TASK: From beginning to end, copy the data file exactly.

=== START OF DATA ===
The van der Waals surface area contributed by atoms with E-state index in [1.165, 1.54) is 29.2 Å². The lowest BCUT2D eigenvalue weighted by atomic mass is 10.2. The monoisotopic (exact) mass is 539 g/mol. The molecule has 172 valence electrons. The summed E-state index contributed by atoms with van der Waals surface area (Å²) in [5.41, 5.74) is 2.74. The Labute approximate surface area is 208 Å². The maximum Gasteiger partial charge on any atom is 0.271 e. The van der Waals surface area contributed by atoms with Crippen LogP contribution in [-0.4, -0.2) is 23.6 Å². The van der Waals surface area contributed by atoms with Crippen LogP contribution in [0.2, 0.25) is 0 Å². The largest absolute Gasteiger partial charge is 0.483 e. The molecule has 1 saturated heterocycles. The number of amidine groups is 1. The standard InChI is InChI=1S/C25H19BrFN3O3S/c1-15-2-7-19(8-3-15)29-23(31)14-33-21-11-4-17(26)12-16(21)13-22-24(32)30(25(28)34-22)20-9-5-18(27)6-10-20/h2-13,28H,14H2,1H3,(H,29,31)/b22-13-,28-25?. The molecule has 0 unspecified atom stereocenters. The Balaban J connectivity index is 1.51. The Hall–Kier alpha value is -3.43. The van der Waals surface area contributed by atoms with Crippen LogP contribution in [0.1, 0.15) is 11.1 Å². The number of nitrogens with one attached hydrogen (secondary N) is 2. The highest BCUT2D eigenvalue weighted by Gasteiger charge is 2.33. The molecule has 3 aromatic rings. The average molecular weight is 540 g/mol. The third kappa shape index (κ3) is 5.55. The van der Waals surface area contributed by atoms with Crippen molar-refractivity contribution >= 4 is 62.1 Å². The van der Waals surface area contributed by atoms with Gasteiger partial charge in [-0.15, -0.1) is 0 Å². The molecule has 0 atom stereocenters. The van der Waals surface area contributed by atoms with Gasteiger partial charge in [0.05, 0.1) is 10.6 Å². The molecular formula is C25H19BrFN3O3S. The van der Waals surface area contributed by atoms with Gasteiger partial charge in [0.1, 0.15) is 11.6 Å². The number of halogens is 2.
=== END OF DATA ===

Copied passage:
The van der Waals surface area contributed by atoms with E-state index in [1.165, 1.54) is 29.2 Å². The lowest BCUT2D eigenvalue weighted by atomic mass is 10.2. The monoisotopic (exact) mass is 539 g/mol. The molecule has 172 valence electrons. The summed E-state index contributed by atoms with van der Waals surface area (Å²) in [5.41, 5.74) is 2.74. The Labute approximate surface area is 208 Å². The maximum Gasteiger partial charge on any atom is 0.271 e. The van der Waals surface area contributed by atoms with Crippen LogP contribution in [-0.4, -0.2) is 23.6 Å². The van der Waals surface area contributed by atoms with Crippen LogP contribution in [0.2, 0.25) is 0 Å². The largest absolute Gasteiger partial charge is 0.483 e. The molecule has 1 saturated heterocycles. The number of amidine groups is 1. The standard InChI is InChI=1S/C25H19BrFN3O3S/c1-15-2-7-19(8-3-15)29-23(31)14-33-21-11-4-17(26)12-16(21)13-22-24(32)30(25(28)34-22)20-9-5-18(27)6-10-20/h2-13,28H,14H2,1H3,(H,29,31)/b22-13-,28-25?. The molecule has 0 unspecified atom stereocenters. The Balaban J connectivity index is 1.51. The Hall–Kier alpha value is -3.43. The van der Waals surface area contributed by atoms with Crippen LogP contribution in [0.1, 0.15) is 11.1 Å². The number of nitrogens with one attached hydrogen (secondary N) is 2. The highest BCUT2D eigenvalue weighted by Gasteiger charge is 2.33. The molecule has 3 aromatic rings. The average molecular weight is 540 g/mol. The third kappa shape index (κ3) is 5.55. The van der Waals surface area contributed by atoms with Crippen molar-refractivity contribution >= 4 is 62.1 Å². The van der Waals surface area contributed by atoms with Gasteiger partial charge in [-0.15, -0.1) is 0 Å². The molecule has 0 atom stereocenters. The van der Waals surface area contributed by atoms with Gasteiger partial charge in [0.05, 0.1) is 10.6 Å². The molecular formula is C25H19BrFN3O3S. The van der Waals surface area contributed by atoms with Gasteiger partial charge in [0.1, 0.15) is 11.6 Å². The number of halogens is 2.